I’ve been watching Outlander religiously and so I have herbal remedies on my brain. I keep wondering– If I were sent back in time, and I had to practice primitive medicine as a healer (I am a registered nurse) — Would I succeed?
Claire in the herb garden at Leoch.
I’m not a physician, but with my experience I can stitch up cuts, clean and bandage wounds, even set fractures. I can probably diagnose the usual things like asthma, pneumonia, hepatitis, an enlarged prostate, a bladder infection, an ear infection, strep throat, tonsilitis, influenza, even appendicitis. But would I dare remove an inflamed appendix in an attempt to save a life only to lose said life to the resulting peritonitis?
I can help to deliver a baby. I know a little about a breach delivery as well, and I could probably do a C-Section in an emergency, but keeping the mother alive would be next to impossible.
What do I bring to the table? The knowledge of germs, isolation, disinfection, and sterilization. I’d be busy boiling water.
Most important of all? The washing of hands.
I have some limited knowledge of herbs and tonics and their uses. Of course herbs are not like antibiotics. The dosage is not standardized. Many are also toxins – nightshade and foxglove. Did you know foxglove is digitalis, used to treat heart failure? Deadly nightshade is atropine, which can increase a slow heart rate. But the dosages would elude me. I could just as easily kill a man as cure him.
But I would take the following (limited) knowledge with me into the past:
Honey and garlic are germicidal. Both can be used to treat an infected wound and both are helpful for a cough and congestion. Honey can help sooth a sore throat in addition to its germ-killing properties.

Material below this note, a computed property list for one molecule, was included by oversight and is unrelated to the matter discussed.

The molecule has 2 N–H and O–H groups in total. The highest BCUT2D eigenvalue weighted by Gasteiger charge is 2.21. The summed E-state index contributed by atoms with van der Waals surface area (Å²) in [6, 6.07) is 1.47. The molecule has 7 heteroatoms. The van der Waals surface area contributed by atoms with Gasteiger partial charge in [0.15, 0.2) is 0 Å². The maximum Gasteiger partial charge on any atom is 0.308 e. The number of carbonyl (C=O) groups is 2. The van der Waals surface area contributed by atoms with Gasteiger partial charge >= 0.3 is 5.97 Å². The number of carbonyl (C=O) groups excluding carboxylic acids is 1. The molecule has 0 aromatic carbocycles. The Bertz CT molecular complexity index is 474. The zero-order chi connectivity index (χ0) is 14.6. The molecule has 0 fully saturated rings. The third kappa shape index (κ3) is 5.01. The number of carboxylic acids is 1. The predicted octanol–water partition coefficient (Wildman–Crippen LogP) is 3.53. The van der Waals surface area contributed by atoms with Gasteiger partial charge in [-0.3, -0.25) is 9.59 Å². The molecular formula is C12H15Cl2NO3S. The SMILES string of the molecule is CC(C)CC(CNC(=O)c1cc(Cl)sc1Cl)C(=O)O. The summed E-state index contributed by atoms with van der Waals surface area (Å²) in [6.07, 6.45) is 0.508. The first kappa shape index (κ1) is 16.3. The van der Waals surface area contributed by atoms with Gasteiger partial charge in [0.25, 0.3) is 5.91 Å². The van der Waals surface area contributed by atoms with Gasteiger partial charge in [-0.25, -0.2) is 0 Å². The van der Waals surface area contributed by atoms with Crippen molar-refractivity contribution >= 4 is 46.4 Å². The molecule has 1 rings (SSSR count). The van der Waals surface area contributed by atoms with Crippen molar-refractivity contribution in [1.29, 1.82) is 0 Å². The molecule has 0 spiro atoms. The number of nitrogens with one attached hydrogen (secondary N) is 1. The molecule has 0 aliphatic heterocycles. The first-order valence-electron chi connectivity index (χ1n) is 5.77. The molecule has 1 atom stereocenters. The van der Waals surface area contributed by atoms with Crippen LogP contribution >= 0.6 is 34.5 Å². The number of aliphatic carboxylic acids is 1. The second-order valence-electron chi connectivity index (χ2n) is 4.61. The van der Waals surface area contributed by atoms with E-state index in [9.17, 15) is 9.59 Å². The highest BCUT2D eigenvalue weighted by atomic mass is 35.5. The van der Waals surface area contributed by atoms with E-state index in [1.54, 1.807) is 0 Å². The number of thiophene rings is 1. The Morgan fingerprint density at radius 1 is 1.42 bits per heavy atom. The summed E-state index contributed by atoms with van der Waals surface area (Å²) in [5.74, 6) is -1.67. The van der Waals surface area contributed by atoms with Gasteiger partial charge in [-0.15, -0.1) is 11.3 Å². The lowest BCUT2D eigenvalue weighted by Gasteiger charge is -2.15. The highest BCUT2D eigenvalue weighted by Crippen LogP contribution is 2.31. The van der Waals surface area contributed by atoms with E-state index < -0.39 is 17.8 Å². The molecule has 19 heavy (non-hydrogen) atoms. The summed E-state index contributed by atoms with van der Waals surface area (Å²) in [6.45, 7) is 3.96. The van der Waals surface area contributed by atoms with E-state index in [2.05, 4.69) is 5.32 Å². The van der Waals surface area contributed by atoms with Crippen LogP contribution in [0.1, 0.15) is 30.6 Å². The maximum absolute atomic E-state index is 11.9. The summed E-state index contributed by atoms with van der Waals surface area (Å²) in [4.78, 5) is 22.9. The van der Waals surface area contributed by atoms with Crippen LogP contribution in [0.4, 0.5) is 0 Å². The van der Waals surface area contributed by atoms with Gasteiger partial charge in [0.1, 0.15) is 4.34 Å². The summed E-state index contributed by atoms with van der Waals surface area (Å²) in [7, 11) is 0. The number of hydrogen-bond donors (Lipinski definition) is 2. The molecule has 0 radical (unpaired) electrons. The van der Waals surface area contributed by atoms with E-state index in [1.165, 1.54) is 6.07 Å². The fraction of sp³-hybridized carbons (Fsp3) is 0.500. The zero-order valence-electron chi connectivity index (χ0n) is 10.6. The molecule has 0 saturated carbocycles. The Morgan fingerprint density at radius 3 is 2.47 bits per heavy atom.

Garlic can also be used as a de-worming agent. (Good to know, right?)
Leeks and onions are decongestants.
Raw vinegar is an excellent disinfectant. It can also help with digestive issues, yeast infections, various skin conditions.
Beer increases lactation. Seriously.
Alcohol, is, well, alcohol – I guess I’d use alcohol as an anticoagulant (blood-thinner), an anesthetic, to distill herbs and plants, and to sterilize equipment and wounds.
Yarrow can help stop bleeding and it can reduce a fever.
Willow bark can reduce a fever and help with joint inflammation.
The bark of an oak tree makes a good astringent and can help relieve kidney stones if taken as a tonic.
Witch hazel is an astringent – can help heal abrasions and mouth ulcers.
Lavender helps to heal burns and abrasions and soothes insect bites and stings.
Mint and bee balm help with digestive disorders, as does wild ginger.
Bilberry is good for the eyes.
Salt water makes a good rinse for wounds and mouth sores.
Sugar can be packed into a would to accelerate healing – sugar is germicidal. (I have personally packed decubitus ulcers with sugar with excellent results.)
Elderberry and cherry help with cough and congestion.
Black pepper is terrific for chest congestion. (But I’d have to remember it’s also a deadly poison.)
Tea is an astringent. It’s very helpful for minor burns.
Mustard can definitely help a cough but it can also cause a chemical burn if left too long on the skin.
Echinacea, or cone flower, helps to improve the immune system.
Valerian root acts as a sedative. Not strong enough to remove a bullet from a man’s chest, but…
I know about more herbs, but probably not many of them would be found in Scotland.
So tell me, what herbs are you familiar with?